Beyond Borders
dir. Martin Campbell
Opens Fri Oct 24 at various theaters.

Beyond Borders opens and closes in London, with jaunts to such cheery locales as Ethiopia, Cambodia, and Chechnya along the way. It stars the great Clive Owen and the rapidly deteriorating Angelina Jolie. It aims to be an important, life-affirming romance. It is, in a word, a disaster.

This should come as no real surprise, for the film's premise--love among relief workers--shoots up a number of warning flares. A bloom of romance among starvation and genocide? The heart surely melts--after all, nothing spells sexy like the Khmer Rouge.

The film opens in 1995, offering as its first image the sight of Jolie's mighty lips hunched over a piano. She is the naive Sarah Jordan, residing in a stately London manor, and as we meet her she is tickling the ivories, a voiceover gasping about love and loss. As an entrance to the picture, such a scene screams important work afoot, but there is a complete falseness to it; only a minute in, the film's director, Martin Campbell, has played his entire hand, informing us that Beyond Borders is to be a sweeping romantic effort, exploring the world's travesties with an exceedingly polished lens. It is to be Amnesty International's Titanic.

From this gateway, the film skips back to 1984, to a benefit where Sarah is in attendance with her bland husband-to-be, Henry (Linus Roache). The cause: hunger in Africa, a problem Sarah cares very little about. How do we know this? Because much of her time at the gala is spent showing off her large engagement rock to her sister Charlotte (Teri Polo). There is a social conscience headed for Sarah, however, in the form of Dr. Nick Callahan (Clive Owen), who rudely storms into the gala with a starved African boy in tow and promptly declares the event's attendees to be insincere and shallow. The sight of the emaciated (and rather perplexed) boy sends Sarah's heart into a tailspin, and launches the romance of Beyond Borders into action. Within days, Sarah has made up her mind to do good in the world, and with the help of her fiancé she organizes truckloads of food and medicine to be taken to Ethiopia. And it is in Ethiopia that the hunky Dr. Nick awaits.

Nick's return to Africa was not without troubles, though, for not only were both he and his boy-prop nabbed by authorities after his stunt, but the boy--named "Jo-Jo"--fled their captors and froze to death on the streets of London. Oops. Why did the filmmakers choose to add insult to injury with this little plot twist? One assumes "conflict in character" is to blame, but the snuffing of Jo-Jo is an exceptionally bitter pill for the audience to choke down, especially given the cursory acknowledgement of the blunder throughout the rest of the picture. Jo-Jo here, Jo-Jo gone, Jo-Jo forgotten--when are Nick and Sarah going to get it on? This, unfortunately, is how the scheme plays out--despite the two or three tears Nick sheds later on in the picture--and the filmmakers' handling of the scenario points to the major fault in Beyond Borders: The worldly troubles and hotspots used in the film are, like Jo-Jo, little more than props. Starvation and genocide are the film's great ship, and Dr. Nick and Sarah passengers, who, despite the conflicts and sinkings around them, manage to fall in love.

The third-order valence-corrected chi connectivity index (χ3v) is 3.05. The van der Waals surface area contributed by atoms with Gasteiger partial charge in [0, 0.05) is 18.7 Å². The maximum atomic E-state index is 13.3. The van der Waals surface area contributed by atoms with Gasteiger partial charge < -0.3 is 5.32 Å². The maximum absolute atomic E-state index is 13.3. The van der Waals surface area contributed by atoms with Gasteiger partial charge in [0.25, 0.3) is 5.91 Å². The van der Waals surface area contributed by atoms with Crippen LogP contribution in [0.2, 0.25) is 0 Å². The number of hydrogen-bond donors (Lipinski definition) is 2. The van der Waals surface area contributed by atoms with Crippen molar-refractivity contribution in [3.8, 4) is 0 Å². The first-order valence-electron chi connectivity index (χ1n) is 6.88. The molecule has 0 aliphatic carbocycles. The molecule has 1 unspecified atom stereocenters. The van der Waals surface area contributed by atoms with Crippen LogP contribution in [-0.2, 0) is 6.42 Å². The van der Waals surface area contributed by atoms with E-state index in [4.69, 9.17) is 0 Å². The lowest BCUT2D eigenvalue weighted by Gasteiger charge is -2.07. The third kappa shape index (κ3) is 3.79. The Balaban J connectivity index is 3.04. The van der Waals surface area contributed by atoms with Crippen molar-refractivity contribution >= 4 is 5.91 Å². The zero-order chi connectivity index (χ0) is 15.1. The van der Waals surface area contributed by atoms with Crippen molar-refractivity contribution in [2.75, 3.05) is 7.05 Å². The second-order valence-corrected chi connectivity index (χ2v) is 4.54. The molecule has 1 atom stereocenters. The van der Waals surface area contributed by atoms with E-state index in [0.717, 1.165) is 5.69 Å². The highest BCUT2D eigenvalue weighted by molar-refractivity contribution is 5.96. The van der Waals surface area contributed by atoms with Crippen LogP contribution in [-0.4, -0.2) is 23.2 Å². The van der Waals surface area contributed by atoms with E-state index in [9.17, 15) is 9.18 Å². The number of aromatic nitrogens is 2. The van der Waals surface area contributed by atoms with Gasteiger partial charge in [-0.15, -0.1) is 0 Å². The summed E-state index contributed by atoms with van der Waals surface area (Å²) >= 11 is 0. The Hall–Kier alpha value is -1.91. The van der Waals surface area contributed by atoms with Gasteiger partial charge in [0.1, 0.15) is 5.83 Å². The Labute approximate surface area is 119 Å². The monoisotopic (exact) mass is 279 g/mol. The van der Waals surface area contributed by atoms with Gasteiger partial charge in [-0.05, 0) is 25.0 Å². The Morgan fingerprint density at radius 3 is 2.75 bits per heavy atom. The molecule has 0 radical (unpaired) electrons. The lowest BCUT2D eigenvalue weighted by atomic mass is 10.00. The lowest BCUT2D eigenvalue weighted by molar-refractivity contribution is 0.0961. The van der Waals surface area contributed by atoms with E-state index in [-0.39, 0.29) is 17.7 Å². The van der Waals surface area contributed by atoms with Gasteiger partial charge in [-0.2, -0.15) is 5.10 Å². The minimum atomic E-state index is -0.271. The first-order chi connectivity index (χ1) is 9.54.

Perhaps most audience members will remain untroubled by its pimping of travesty in the name of romance, but like last year's Bruce Willis debacle Tears of the Sun, which used as its inspiration the 1994 massacre of over 800,000 Tutsi citizens in Rwanda, Beyond Borders is little more than abuse of tragedy in the name of commerce--a fraudulent work of art claiming to explore tough issues and problems, but really just using horrendous, real-life events as a plotting gimmick. Everyone has seen two people fall in love, but what if they fell in love while feeding the starving, or plucking a grenade from the hands of an infant? How can we make a romance that is fresh and new and exciting and... you know, important?

Even as a romance, though, Beyond Borders is a plodding, unconvincing affair. You never believe, over the course of the story's 11 years, that Nick and Sarah would fall for one another; nonetheless, at just over two hours, the love story feels rushed, especially as the film tumbles toward its conclusion. Nick and Sarah are together just three times in a decade--in Ethiopia to battle famine, Cambodia to help those afflicted by the Khmer Rouge's tyrannical reign, and Chechnya to help those afflicted by war--but, the filmmakers wish us to believe, they are absolutely made for each other--so much so that Sarah would abandon her family and rush to Chechnya to rescue Nick when he disappears. "There hasn't been a day I haven't thought about you," they tell one another during their second visit, and as they say it you feel as if they themselves don't buy it. This, in the end, makes Beyond Borders a failure on two fronts: humanitarian and romantic.